I’ve experienced families that descend like vultures on the possessions of the deceased. It’s an occasion where the lust for someone’s valuables devalues the life of the one who has passed on. My dad’s valuables are on the other end of the spectrum. I am like Don Quixote as I look at them, seeing rich memories in a shoe horn and value in a tube of Brylcreem.

I stare at the collection that brings stories and moments back to my mind. Saying goodbye to someone is never painless, but recalling the shared times and conversations…that’s priceless!

Living Longer, Living With Purpose

March 3, 2018

WORDS FROM W.W                                                         March 3, 2018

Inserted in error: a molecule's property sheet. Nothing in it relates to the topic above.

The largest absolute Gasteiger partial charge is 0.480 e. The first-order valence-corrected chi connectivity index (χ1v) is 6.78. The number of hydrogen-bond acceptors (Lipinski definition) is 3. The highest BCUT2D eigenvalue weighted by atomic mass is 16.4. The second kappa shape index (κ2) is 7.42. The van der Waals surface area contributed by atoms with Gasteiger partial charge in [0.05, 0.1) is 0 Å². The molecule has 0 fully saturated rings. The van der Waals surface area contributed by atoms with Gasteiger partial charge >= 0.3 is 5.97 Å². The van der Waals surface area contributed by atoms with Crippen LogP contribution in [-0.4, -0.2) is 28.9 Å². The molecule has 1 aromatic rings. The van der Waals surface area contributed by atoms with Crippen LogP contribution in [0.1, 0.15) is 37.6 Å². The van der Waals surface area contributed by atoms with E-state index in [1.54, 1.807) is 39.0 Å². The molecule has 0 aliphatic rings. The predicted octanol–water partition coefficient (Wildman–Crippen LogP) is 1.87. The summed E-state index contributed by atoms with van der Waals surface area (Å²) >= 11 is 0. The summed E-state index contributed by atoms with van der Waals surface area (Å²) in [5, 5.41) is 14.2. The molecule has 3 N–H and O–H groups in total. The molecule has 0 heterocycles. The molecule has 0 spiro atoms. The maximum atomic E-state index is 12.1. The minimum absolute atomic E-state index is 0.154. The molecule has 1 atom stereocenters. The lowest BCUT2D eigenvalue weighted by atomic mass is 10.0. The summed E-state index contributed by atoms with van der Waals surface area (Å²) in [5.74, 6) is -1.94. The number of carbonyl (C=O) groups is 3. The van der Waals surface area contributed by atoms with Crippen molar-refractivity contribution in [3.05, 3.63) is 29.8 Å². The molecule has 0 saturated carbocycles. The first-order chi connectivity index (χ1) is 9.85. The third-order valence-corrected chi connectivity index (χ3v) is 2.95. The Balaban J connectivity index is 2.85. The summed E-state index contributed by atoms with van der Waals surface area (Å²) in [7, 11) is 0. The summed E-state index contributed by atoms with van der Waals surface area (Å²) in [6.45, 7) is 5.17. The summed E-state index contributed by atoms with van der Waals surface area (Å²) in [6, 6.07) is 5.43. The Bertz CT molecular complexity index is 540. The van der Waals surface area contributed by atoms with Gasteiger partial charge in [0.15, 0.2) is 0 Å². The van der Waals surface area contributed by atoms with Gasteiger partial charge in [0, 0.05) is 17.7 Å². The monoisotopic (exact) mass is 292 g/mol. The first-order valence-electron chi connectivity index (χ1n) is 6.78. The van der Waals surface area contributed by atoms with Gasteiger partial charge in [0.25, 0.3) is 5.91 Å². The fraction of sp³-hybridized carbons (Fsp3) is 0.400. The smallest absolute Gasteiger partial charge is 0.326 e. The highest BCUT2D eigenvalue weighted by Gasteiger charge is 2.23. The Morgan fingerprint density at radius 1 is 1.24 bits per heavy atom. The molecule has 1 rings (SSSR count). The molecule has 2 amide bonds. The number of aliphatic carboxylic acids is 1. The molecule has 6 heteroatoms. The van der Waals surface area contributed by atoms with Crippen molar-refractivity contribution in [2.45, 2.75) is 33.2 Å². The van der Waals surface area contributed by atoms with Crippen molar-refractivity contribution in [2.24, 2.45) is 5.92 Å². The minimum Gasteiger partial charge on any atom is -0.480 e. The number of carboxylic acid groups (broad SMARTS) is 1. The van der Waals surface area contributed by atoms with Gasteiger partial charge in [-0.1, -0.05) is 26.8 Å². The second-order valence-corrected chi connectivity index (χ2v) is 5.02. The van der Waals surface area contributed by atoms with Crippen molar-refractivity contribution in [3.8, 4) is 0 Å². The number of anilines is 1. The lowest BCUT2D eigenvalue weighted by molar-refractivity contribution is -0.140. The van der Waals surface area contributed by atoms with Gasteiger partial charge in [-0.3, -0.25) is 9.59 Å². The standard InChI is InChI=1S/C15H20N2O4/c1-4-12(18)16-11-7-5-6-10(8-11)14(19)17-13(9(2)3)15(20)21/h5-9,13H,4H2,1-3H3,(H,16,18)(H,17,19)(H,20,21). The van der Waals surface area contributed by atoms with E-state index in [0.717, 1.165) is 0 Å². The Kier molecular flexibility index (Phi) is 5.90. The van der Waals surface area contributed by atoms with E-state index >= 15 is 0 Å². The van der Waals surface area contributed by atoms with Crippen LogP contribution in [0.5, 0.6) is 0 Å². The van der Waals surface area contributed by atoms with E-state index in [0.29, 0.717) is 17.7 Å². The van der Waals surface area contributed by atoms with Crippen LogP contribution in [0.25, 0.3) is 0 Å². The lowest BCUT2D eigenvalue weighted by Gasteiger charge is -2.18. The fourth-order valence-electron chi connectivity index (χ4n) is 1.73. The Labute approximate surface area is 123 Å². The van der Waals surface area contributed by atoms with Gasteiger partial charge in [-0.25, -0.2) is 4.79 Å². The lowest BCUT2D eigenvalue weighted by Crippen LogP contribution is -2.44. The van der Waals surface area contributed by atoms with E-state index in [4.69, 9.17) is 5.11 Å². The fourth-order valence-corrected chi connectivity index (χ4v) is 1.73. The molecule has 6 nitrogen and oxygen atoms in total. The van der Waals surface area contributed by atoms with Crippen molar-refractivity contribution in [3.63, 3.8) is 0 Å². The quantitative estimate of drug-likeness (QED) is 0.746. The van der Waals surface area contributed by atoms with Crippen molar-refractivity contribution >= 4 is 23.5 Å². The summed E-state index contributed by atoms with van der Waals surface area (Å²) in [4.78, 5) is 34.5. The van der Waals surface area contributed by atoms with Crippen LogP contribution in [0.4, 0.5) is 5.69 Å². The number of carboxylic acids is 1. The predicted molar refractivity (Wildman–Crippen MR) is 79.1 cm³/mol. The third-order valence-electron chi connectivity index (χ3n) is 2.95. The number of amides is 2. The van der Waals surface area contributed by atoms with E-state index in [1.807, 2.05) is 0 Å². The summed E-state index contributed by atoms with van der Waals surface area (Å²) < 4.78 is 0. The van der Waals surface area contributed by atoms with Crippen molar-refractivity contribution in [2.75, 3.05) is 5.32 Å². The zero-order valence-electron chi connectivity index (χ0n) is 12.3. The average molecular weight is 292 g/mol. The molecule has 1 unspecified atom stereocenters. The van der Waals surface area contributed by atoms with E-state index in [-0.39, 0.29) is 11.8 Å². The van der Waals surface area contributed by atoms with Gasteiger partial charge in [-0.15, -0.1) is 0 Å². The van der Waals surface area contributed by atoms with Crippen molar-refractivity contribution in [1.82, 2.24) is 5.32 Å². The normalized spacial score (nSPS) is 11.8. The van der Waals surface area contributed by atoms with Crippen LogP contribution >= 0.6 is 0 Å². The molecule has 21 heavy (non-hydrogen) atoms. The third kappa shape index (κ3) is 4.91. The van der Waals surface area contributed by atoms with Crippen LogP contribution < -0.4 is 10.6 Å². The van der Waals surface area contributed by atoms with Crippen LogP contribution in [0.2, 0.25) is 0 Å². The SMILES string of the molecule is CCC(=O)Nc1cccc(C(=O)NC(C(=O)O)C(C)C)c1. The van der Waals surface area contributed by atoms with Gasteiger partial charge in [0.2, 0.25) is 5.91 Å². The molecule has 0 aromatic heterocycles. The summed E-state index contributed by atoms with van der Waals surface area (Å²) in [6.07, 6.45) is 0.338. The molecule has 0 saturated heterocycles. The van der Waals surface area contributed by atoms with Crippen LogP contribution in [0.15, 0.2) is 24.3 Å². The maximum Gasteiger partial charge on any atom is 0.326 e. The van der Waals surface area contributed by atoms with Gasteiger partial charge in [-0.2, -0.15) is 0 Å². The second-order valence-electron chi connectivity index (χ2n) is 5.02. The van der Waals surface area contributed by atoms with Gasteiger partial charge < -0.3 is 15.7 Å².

My father passed away two weeks ago three months shy of his 90th birthday. He lived a long life, and for that we are thankful. Carol and I are now the oldest generation of our family. There is no one above us and two generations below us.

Death makes a person ponder and think about where he/she is in the living of their life. I turn 64 in two months and, although I’m fairly healthy and active, I understand that I’m closer to entering the pearly gates than I am to the memories of those high school days.

There’s more research and study being done of the longest-living people around the world. Are there common themes? Are there communities that have a higher percentage of people who are a hundred years of age or older? Are there certain aspects of our world’s opportunities that tend to decrease the possibilities of living longer?